Irrespective of correctness or otherwise of the Left’s position on the nuclear deal, the fact is that the Left has supported the UPA’s government at the Center despite its differences with its economic policies. This has been a great shift in the Left’s position to ensure that a secular government is in place at the Center, unlike in the past when it joined hands indirectly with the BJP to ensure that the Congress remains out of power. This goes against the CPM’s political characterization of the stage of the Indian revolution- the people’s democracy according to which the communists have to be the leading political force in the government. This goes also against the CPM’s traditional anti- Congress stance. The Left has helped to prop up a basically Right wing government if one considers only the economic policies. The main reason has been its correct understanding that the BJP presents a far greater danger to the country. To some extent, despite the continued swing to the Right in economic matters, the last four years have indeed changed the atmosphere of debate- discussions have moved towards “inclusive growth” and there has been a reduction, if not an absence, of communal tensions. This has been the result of a great degree of maturity shown by both the Congress/UPA leadership as well as the Left.
Manmohan Singh’s rather opportunistic move to seek the support of Mulayam Singh/ Amar Singh led Samajwadi Party brings this experiment built over last four years to a tragic end. The Samajwadi Party traces its origins to virulent anti- Congressism of Rammanohar Lohia and the SP has consistently opposed the Congress till now. Now all of a sudden, in the backdrop of Mayawati’s coming to power on her own in Uttar Pradesh and her onslaught against the SP, we find that it sees merit in the UPA, especially the nuclear deal!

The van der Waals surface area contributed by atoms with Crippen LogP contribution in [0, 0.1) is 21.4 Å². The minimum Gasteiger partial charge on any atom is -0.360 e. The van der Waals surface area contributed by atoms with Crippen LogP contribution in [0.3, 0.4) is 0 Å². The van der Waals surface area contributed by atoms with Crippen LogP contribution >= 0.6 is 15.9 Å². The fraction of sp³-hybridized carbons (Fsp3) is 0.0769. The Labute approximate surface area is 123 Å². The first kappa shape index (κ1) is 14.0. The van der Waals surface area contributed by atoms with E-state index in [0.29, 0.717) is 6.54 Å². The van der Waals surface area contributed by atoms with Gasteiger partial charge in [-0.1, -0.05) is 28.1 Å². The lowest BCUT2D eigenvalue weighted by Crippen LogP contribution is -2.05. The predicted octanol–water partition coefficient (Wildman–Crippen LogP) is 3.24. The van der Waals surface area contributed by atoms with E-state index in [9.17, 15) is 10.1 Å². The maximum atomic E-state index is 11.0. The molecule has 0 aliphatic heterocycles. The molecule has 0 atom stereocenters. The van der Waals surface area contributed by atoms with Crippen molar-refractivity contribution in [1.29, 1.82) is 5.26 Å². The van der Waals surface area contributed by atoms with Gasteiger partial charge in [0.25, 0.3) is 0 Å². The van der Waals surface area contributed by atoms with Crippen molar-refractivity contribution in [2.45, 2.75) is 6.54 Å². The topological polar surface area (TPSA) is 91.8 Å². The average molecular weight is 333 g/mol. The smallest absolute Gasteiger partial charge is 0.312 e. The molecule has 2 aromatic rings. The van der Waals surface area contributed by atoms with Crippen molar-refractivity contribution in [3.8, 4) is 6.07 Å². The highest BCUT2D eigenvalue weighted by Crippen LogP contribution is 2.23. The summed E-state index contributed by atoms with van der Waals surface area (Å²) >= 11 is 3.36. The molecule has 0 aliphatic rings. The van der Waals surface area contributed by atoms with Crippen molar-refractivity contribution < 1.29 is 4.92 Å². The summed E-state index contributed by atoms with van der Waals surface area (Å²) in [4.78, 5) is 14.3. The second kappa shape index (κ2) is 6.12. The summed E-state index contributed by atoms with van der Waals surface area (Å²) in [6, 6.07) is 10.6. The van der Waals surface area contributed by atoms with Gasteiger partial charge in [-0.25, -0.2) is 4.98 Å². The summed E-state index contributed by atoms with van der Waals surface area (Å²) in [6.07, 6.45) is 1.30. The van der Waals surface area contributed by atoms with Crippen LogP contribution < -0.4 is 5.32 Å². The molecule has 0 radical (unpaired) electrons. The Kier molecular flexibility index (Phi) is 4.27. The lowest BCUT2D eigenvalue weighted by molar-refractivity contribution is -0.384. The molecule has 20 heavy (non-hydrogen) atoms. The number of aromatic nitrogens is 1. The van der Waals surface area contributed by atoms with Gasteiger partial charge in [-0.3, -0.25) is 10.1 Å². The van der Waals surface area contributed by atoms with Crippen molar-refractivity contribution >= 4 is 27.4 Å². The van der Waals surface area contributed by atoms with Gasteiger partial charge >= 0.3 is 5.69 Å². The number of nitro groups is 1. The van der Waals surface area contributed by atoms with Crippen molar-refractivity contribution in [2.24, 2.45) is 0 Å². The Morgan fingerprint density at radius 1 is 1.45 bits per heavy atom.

Manmohan Singh’s tendency to bend backwards in following anything that appeases corporates and neo- liberal adherents is now no longer “instinctive”- it has now become a cultivated habit to be followed no matter what the cost is. What else explains his complete lack of responsiveness to go ahead and take action against US corporations responsible for the Bhopal Gas Tragedy in contrast to his single- minded obduracy on the nuclear deal?
It is not just the Left that is opposed to the deal- the BJP too is also opposed to it. The SP has just changed its mind for less than principled reasons. Mayawati now opposes it- her reasons for political expediency not being too different from that of the SP in that these are driven by local concerns and not the foreign policy or the nuclear deal per se. The Left, for all its dogmatism, is pretty much consistent in what it says- the SPs and BSPs are not- their concerns (with respect to the nuclear deal) are at best regional or local. The point is that far from there being a consensus on the deal, there is a wide variance in the response of political parties to it. The UPA’s decision to go ahead with the deal- that too with one of the most discredited presidents in the history of the United States at the expense of its most consistent supporter (that does not even, to be fair to the Left, partake of the ‘cake’ of minister ship) is a step back to the days when the Congress under Mrs Indira Gandhi was perceived as an autocratic ruler in Delhi.
If the UPA had not gone ahead with the deal, it might have suffered a temporary loss of face, and the Left would have taken the flak for its obstinacy. Ironically, it was Mrs Sonia Gandhi who used the Gandhian technique of sacrificing a position and winning a moral battle. Manmohan Singh has done exactly the reverse- he might have won a battle, but he has lost the war and put to rest the experiment to build a Centrist United Front.
The UPA, already under heat for the rising costs and an ineffective programme for the poor, is pretty now pretty much against the wall in the next general elections. All the objective conditions for the revival of the Left are there- but alas, because of he lack of its organizational spread (to say nothing of its ideological obsolescence) the break up the United Front experiment built over the last four years, paves the way for the re- emergence of the communal Right in the backdrop of a combination of fragmented/caste/personality based groupings. If one person can be identified who has stabbed this four year old reasonably successful experiment , it is Manmohan Singh. In that, he has simply followed his mentor Narasimha Rao, who set the BJP/NDA on the road to power in 1998.